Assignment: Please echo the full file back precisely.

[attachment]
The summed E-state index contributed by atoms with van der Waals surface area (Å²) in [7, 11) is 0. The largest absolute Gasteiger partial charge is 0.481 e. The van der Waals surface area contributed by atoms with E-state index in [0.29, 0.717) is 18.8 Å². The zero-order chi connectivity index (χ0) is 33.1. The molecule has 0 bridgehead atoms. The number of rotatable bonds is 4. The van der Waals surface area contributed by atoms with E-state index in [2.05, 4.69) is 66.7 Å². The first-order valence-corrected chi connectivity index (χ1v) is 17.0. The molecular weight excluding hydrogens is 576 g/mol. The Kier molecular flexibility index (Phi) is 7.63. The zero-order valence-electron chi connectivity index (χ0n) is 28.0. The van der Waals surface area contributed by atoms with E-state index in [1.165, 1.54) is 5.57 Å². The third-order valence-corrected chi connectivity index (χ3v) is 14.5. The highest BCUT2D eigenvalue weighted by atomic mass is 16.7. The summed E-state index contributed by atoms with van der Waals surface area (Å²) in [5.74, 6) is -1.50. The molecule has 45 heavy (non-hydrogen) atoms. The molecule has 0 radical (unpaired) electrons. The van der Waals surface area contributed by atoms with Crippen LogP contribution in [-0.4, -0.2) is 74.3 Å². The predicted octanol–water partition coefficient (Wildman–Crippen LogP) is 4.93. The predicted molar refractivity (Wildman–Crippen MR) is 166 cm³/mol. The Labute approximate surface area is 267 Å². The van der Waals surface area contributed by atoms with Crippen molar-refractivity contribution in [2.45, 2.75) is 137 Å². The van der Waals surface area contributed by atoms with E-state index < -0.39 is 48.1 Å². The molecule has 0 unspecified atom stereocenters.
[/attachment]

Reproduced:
The summed E-state index contributed by atoms with van der Waals surface area (Å²) in [7, 11) is 0. The largest absolute Gasteiger partial charge is 0.481 e. The van der Waals surface area contributed by atoms with E-state index in [0.29, 0.717) is 18.8 Å². The zero-order chi connectivity index (χ0) is 33.1. The molecule has 0 bridgehead atoms. The number of rotatable bonds is 4. The van der Waals surface area contributed by atoms with E-state index in [2.05, 4.69) is 66.7 Å². The first-order valence-corrected chi connectivity index (χ1v) is 17.0. The molecular weight excluding hydrogens is 576 g/mol. The Kier molecular flexibility index (Phi) is 7.63. The zero-order valence-electron chi connectivity index (χ0n) is 28.0. The van der Waals surface area contributed by atoms with E-state index in [1.165, 1.54) is 5.57 Å². The third-order valence-corrected chi connectivity index (χ3v) is 14.5. The highest BCUT2D eigenvalue weighted by atomic mass is 16.7. The summed E-state index contributed by atoms with van der Waals surface area (Å²) in [5.74, 6) is -1.50. The molecule has 45 heavy (non-hydrogen) atoms. The molecule has 0 radical (unpaired) electrons. The van der Waals surface area contributed by atoms with Crippen LogP contribution in [-0.4, -0.2) is 74.3 Å². The predicted octanol–water partition coefficient (Wildman–Crippen LogP) is 4.93. The predicted molar refractivity (Wildman–Crippen MR) is 166 cm³/mol. The Labute approximate surface area is 267 Å². The van der Waals surface area contributed by atoms with Crippen molar-refractivity contribution in [2.45, 2.75) is 137 Å². The van der Waals surface area contributed by atoms with E-state index < -0.39 is 48.1 Å². The molecule has 0 unspecified atom stereocenters.